Sought after by everyone, elegance is but an elusive virtue. It is a fairly common mistake to think that only aesthetics make class, when in fact, true sophistication is a mix of outward grooming, mindful habits, and intrinsic virtues. Here are a few ways to find out whether you have any of the prime traits that inherently classy people possess.
Not synonymous with censorship, diplomacy means speaking one's mind confidently, politely, and in a way that is most effective. Not often does one see a truly classy person embarrass themselves by saying the wrong thing at the wrong time. In fact, a truly sophisticated person will listen, think, and then decide for themselves whether they should jump into a conversation at all. They understand the power of being nice and know the right time and tone in which to speak up.
More important than the spoken word, an elegant person oozes confidence and warmth, a direct contrast to unsophisticated virtues like arrogance. If class has anything to do with appearance, it is here — not in one's facial features, but in how one presents oneself to the world. Good posture, proper eye contact, an unapologetic, confident disposition, and a warm, genuine smile all go a long way to conveying confidence and grace.
Rarely would one see a graceful person actively seeking attention. They would be busy stealing the limelight without even trying. They do this by being genuinely helpful team players and gracious to the T. Rather than hogging the conversation, they believe in listening to others, and gathering feedback.
Not to be confused with beauty, charm is an amalgamation of captivating, irresistible characteristics like sincerity, attention, interest, curiosity, and an ability to remember details about people. A charming person is quick to dole out praise but is stingy with judgement and is often remembered for their humour and wit.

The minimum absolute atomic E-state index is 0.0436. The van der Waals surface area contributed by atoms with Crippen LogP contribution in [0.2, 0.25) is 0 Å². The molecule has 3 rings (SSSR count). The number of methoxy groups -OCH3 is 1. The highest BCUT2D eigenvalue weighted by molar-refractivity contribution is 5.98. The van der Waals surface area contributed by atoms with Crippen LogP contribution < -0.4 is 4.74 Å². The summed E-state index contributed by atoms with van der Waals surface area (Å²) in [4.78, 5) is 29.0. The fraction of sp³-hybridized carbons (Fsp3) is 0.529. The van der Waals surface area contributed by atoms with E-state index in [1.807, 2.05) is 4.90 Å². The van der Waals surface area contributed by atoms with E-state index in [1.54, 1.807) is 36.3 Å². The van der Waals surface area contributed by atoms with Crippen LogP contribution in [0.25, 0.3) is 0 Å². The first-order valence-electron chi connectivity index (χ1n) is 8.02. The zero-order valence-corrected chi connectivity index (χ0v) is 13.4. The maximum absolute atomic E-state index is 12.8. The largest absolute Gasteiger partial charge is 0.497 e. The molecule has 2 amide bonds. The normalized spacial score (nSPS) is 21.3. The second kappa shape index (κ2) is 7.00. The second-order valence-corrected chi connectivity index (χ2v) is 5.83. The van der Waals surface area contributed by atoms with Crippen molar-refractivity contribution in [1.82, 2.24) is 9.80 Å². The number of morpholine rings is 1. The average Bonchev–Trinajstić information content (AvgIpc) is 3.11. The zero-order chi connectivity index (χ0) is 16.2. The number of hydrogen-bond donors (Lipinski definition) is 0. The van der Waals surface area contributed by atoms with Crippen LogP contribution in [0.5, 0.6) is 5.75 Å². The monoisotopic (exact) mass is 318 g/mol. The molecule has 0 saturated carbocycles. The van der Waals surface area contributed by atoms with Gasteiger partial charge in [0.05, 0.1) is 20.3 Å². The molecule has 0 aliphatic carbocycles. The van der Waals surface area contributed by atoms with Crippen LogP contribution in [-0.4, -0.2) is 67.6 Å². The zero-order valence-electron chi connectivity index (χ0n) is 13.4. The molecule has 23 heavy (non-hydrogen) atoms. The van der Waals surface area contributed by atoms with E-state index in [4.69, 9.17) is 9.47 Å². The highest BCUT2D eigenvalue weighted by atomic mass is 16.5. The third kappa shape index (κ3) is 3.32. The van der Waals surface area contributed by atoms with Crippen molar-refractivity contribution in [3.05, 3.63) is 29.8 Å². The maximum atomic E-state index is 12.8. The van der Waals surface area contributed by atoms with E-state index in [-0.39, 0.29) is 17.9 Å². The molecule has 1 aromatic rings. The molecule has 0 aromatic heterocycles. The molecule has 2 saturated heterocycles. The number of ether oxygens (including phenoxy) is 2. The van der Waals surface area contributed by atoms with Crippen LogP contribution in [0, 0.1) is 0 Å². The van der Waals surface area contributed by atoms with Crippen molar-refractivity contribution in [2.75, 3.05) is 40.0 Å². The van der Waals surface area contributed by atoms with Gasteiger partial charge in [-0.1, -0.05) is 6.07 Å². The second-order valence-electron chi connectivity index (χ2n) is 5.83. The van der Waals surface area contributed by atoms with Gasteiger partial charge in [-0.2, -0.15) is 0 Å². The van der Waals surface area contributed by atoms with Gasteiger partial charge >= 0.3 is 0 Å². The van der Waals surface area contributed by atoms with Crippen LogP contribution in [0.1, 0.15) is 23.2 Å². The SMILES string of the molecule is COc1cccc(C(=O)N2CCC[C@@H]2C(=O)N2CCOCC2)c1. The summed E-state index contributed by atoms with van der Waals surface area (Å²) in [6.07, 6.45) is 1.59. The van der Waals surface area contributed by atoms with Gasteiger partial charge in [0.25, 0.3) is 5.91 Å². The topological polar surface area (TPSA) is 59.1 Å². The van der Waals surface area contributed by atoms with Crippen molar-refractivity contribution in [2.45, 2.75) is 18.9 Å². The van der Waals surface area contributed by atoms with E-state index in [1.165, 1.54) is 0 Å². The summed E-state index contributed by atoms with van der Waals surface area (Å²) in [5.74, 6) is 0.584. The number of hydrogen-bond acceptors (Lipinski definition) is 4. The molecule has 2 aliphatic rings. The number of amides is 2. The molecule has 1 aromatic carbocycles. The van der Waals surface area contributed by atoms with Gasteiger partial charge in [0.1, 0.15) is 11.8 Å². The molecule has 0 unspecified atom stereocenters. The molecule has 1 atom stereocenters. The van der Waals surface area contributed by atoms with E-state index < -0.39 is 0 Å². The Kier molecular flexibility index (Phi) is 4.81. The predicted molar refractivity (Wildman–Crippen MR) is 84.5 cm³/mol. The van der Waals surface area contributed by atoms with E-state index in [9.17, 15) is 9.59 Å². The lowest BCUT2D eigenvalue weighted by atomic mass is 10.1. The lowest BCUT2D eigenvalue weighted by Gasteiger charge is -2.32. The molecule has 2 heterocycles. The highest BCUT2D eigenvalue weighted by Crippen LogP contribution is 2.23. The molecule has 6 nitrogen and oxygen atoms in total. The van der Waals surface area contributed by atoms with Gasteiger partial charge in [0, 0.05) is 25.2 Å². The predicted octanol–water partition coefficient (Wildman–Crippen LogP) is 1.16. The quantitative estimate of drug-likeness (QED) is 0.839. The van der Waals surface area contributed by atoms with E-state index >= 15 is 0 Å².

Being expressive is great, but being restrained and mature while letting out emotions is better. A sophisticated person is able to express oneself without needless dramatics, even if it does not come naturally to them. Restraining requires practice and self-awareness. This means making sure never to have a temper tantrum or a full-blown meltdown, especially in situations that require them to be in control.
Seldom do classy people impose themselves upon others. They are not superhuman so they will accept help from time to time but in no way are they incapable of helping themselves if outside assistance is not available. You will not see them take advantage of other people's kindness in any way.
Truly cultured people are some of the kindest, and fairest folks around. They possess qualities such as patience and attentiveness in spades and are able to read even the most subtle reactions in people. This quality makes them astute and concerned, and they are often the first choice for people to confide their problems. They are rarely seen pushing certain people up or pulling others down for their own advantage, preferring to treat everyone equally and justly.